- The Washington Times - Tuesday, August 7, 2007


Americans warned to avoid march

LA PAZ — The U.S. Embassy in Bolivia yesterday warned Americans not to attend a military parade to be hosted by President Evo Morales in the eastern city of Santa Cruz for fear of violence.

Thousands of Bolivian soldiers will march with indigenous groups in today’s Armed Forces Day celebration in Santa Cruz, a hotbed of anti-government sentiment.

Leaders in the lowland city are demanding greater autonomy from Mr. Morales’ government and see the parade as an unwelcome display of force by the populist president.

The move to Santa Cruz highlights the stark divide between the poorer indigenous population in the western highlands and the mestizo and European-descended residents of the more prosperous eastern flats.


Talks with U.S. ’frank and serious’

BAGHDAD — The United States and Iran held “frank and serious” talks on security issues in Iraq yesterday, more than two weeks after a rare meeting between the ambassadors of the two countries.

Washington has accused Tehran of fueling the violence by arming and training Shi’ite extremists, but it agreed during the July 24 ambassadorial talks to set up a security subcommittee to carry forward talks on restoring stability in Iraq.


Rebel leader named as prime minister

DILI — Independence hero Xanana Gusmao was named East Timor’s new prime minister yesterday, triggering fresh violence in the capital a year after bloody street battles led to the collapse of the government.

Despite hopes that the appointment would end months of political tension, the country’s largest party immediately slammed the decision as illegal. Youths in Dili set up barricades of burning tires and set a tax office on fire, witnesses said.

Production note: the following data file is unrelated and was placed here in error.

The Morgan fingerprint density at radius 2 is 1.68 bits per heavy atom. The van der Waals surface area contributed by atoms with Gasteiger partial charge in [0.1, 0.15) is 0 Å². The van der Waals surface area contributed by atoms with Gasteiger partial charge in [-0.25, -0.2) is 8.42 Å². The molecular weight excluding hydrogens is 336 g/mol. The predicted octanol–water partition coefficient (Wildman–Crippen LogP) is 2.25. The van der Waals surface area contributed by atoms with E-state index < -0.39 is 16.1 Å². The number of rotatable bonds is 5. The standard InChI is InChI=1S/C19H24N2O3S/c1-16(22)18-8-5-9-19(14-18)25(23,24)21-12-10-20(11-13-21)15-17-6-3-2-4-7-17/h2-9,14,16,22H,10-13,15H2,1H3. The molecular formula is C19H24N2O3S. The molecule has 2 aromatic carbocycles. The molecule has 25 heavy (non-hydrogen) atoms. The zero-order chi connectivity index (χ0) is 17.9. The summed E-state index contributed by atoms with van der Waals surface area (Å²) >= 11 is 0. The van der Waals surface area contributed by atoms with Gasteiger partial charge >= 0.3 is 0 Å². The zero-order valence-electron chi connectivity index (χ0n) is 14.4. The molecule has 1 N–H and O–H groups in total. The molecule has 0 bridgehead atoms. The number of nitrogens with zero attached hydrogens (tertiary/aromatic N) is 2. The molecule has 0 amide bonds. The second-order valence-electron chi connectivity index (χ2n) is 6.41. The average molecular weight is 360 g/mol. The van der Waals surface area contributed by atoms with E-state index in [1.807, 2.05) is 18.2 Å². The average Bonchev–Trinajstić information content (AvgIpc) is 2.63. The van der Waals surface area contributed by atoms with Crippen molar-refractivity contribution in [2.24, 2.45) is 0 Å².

Darfur rebels signal willingness to talk

ARUSHA — Almost all of Darfur’s splintered rebel factions have agreed to hold peace talks with the Sudanese government within three months, U.N. and African Union officials said yesterday.

After four days of meetings, the rebel factions reached a “common platform” for talks with the government on issues such as power- and wealth-sharing, security, land and humanitarian issues, said the AU envoy to Darfur, Salim Ahmed Salim, and the United Nations’ special envoy to Darfur, Jan Eliasson, in a statement released after the meeting.


Journalists arrested for public protest

BEIJING — Police detained journalists at a rare protest yesterday in Beijing, staged by a free-press advocacy group that accuses the government of failing to meet promises for greater media freedom one year ahead of the 2008 Olympic Games.

The detentions, which came during a visit to China by International Olympic Committee President Jacques Rogge, followed the unfurling of posters depicting the Olympic rings made from handcuffs by members of Reporters Without Borders on a pedestrian bridge outside the headquarters of the Beijing Olympics planning committee.


Bad cops to wear pink badge of shame

BANGKOK — Thai police officers who break rules will be forced to wear hot-pink armbands featuring “Hello Kitty,” the Japanese icon of cute, as a mark of shame, a senior officer said yesterday.

Police officers caught littering, parking in a prohibited area or arriving late will be forced to stay in the division office and wear the armband all day, said Police Col. Pongpat Chayaphan.

From wire dispatches and staff reports

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